Six a.m. on a blustery Seattle morning. Temperature: 43 degrees. It was raining and windy as I headed out to the Alderwood Mall in Snohomish County to try my luck at getting my hands on Apple's new iPad. I was concerned that 6 a.m. might not be early enough to get my hands on Apple’s latest treasure. Pre-ordering from Apple had fast became a train wreck; the earliest available shipping date of March 19 virtually disappeared once the new tablet was announced on January 27. Deliveries will stretch out for the next 2 to 3 weeks.
So doing the Apple fanboy dance — going to Apple retail stores or other sellers like Best Buy, braving the elements and the crowds to see if one was available— made good sense. I would be part of a global movement. All I needed to do was to stand in line and wait for a store employee at either store to hand me a magic piece of paper telling me that my store had the tablet with the specifications I wanted in stock. Urban legends about previous Apple events tell of people paying hundreds of dollars to buy those tickets from someone who had waited in line: without it, the wait could take weeks.
When I arrived at the Best Buy store at 6:20 a.m., only two people were lined up. At the Apple store a few minutes later, there were at least 30. Buyers were roped off into two sections to keep the mall courtyard clear. Some people were seated on the concrete, using Mac laptops and iPads, brushing off the raindrops as they worked and waited. Apple employees handed out free bottled water, energy bars, hot coffee, and umbrellas (branded “Alderwood,” not “Apple”).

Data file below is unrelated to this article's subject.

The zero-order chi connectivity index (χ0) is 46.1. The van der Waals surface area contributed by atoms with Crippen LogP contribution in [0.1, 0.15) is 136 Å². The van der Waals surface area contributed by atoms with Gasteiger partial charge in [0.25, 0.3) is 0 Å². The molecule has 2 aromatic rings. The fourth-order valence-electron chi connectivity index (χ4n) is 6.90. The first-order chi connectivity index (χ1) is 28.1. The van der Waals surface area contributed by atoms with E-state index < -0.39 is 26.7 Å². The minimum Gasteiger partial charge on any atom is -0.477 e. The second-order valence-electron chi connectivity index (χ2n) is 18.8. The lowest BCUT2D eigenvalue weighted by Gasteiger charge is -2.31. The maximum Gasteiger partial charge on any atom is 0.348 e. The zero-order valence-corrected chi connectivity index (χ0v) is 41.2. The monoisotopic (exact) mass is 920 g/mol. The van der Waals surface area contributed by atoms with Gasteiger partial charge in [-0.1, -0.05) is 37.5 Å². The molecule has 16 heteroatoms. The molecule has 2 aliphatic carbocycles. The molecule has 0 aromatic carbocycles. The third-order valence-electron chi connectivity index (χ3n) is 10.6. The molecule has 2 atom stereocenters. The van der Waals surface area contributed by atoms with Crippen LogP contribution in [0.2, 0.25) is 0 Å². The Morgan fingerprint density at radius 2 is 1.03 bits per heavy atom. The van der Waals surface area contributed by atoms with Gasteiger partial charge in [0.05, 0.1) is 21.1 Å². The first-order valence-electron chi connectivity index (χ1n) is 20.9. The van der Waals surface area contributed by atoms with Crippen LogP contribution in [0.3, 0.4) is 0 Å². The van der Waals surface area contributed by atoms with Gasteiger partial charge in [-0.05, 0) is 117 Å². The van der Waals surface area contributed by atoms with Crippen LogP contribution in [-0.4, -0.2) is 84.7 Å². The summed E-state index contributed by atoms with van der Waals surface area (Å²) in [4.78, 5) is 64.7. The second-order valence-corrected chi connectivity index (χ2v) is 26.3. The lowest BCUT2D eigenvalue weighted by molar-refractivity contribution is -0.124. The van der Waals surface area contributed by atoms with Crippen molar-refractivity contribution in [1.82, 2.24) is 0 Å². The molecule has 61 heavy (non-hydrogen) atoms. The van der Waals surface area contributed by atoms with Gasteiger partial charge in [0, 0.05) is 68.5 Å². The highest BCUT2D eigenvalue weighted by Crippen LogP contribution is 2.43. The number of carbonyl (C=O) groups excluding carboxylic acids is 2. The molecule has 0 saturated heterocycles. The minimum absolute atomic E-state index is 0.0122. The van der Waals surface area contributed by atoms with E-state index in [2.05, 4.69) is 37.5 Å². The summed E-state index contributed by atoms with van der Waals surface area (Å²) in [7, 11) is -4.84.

At about 7:45 a.m., with the crowd at roughly 60 people, most standing under umbrellas, several Apple employees in blue T-shirts came outside and started handing out the paper tickets. One of them approached me asking what version I wanted. I made it clear I was just watching as a reporter. His attitude swiftly changed from friendly to wary. “You need to talk to our corporate offices,” he said, pulling out his cell phone and hurriedly starting to dial. “You must have lots of questions.” I assured him at length I was just there to observe. He eventually nodded and moved off, but I felt his eyes on me.
At 8:00, back at Best Buy with about 10 people in line, the doors remained closed. I went to the glass front door, pointed to my wrist to signify it was time to open. A minute later, a woman opened the door and explained, somewhat officiously, that they were still preparing their paperwork and would be with us shortly.
And finally, at 8:05, the Best Buy people emerged with the valuable tickets. I was lucky: I will be getting my 32-gigabit black Wi-Fi-only iPad. The couple behind me, who had also waited for nearly two hours, shifting from foot to foot to stay warm, wasn’t so lucky. She really wanted a white one but was told, “We didn’t even get any of those.”
I didn’t wait around for her reply. I got back in my car and started the engine. It was cold out there.
Check back for Skip Ferderber's review of the iPad3 tomorrow am in the Weekend Tech Scan.